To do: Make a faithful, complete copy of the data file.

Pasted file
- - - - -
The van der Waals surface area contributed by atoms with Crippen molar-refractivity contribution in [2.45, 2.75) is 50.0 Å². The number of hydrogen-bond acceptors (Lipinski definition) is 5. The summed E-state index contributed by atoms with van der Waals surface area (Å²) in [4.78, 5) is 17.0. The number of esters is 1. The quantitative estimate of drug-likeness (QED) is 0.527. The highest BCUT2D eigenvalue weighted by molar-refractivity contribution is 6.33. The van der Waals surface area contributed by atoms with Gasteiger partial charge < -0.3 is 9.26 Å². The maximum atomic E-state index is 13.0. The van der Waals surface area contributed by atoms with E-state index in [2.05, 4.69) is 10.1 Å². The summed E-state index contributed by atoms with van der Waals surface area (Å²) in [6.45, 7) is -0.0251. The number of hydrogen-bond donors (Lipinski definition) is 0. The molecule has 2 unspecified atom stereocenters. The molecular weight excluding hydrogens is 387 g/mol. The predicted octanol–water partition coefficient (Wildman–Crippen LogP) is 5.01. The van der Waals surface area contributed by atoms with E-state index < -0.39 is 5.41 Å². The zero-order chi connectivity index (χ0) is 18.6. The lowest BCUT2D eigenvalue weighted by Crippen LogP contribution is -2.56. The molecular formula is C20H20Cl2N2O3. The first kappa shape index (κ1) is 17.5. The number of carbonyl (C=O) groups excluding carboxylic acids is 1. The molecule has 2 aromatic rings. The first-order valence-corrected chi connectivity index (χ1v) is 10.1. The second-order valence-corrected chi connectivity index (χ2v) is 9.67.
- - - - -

The van der Waals surface area contributed by atoms with Crippen molar-refractivity contribution in [2.45, 2.75) is 50.0 Å². The number of hydrogen-bond acceptors (Lipinski definition) is 5. The summed E-state index contributed by atoms with van der Waals surface area (Å²) in [4.78, 5) is 17.0. The number of esters is 1. The quantitative estimate of drug-likeness (QED) is 0.527. The highest BCUT2D eigenvalue weighted by molar-refractivity contribution is 6.33. The van der Waals surface area contributed by atoms with Gasteiger partial charge < -0.3 is 9.26 Å². The maximum atomic E-state index is 13.0. The van der Waals surface area contributed by atoms with E-state index in [2.05, 4.69) is 10.1 Å². The summed E-state index contributed by atoms with van der Waals surface area (Å²) in [6.45, 7) is -0.0251. The number of hydrogen-bond donors (Lipinski definition) is 0. The molecule has 2 unspecified atom stereocenters. The molecular weight excluding hydrogens is 387 g/mol. The predicted octanol–water partition coefficient (Wildman–Crippen LogP) is 5.01. The van der Waals surface area contributed by atoms with E-state index < -0.39 is 5.41 Å². The zero-order chi connectivity index (χ0) is 18.6. The lowest BCUT2D eigenvalue weighted by Crippen LogP contribution is -2.56. The molecular formula is C20H20Cl2N2O3. The first kappa shape index (κ1) is 17.5. The number of carbonyl (C=O) groups excluding carboxylic acids is 1. The molecule has 2 aromatic rings. The first-order valence-corrected chi connectivity index (χ1v) is 10.1. The second-order valence-corrected chi connectivity index (χ2v) is 9.67.